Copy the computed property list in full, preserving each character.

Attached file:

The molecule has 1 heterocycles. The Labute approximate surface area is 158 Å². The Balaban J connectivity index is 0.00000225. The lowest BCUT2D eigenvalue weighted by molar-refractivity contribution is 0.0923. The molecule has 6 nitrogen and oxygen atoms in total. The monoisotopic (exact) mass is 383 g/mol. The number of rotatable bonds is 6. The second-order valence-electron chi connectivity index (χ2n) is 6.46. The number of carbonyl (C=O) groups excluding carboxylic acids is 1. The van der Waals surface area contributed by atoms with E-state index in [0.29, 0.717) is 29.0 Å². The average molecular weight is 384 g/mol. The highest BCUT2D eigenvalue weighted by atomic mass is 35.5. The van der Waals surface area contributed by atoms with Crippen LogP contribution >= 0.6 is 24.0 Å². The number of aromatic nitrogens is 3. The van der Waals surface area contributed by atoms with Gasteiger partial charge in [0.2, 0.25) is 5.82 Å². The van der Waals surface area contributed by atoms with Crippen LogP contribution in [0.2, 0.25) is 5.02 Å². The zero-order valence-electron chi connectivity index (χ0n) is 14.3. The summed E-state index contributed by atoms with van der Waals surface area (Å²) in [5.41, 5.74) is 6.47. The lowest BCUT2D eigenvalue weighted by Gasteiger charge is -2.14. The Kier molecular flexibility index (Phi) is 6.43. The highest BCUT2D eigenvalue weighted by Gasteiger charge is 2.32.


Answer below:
The molecule has 1 heterocycles. The Labute approximate surface area is 158 Å². The Balaban J connectivity index is 0.00000225. The lowest BCUT2D eigenvalue weighted by molar-refractivity contribution is 0.0923. The molecule has 6 nitrogen and oxygen atoms in total. The monoisotopic (exact) mass is 383 g/mol. The number of rotatable bonds is 6. The second-order valence-electron chi connectivity index (χ2n) is 6.46. The number of carbonyl (C=O) groups excluding carboxylic acids is 1. The van der Waals surface area contributed by atoms with E-state index in [0.29, 0.717) is 29.0 Å². The average molecular weight is 384 g/mol. The highest BCUT2D eigenvalue weighted by atomic mass is 35.5. The van der Waals surface area contributed by atoms with Crippen LogP contribution >= 0.6 is 24.0 Å². The number of aromatic nitrogens is 3. The van der Waals surface area contributed by atoms with Gasteiger partial charge in [0.2, 0.25) is 5.82 Å². The van der Waals surface area contributed by atoms with Crippen LogP contribution in [0.2, 0.25) is 5.02 Å². The zero-order valence-electron chi connectivity index (χ0n) is 14.3. The summed E-state index contributed by atoms with van der Waals surface area (Å²) in [5.41, 5.74) is 6.47. The lowest BCUT2D eigenvalue weighted by Gasteiger charge is -2.14. The Kier molecular flexibility index (Phi) is 6.43. The highest BCUT2D eigenvalue weighted by Gasteiger charge is 2.32.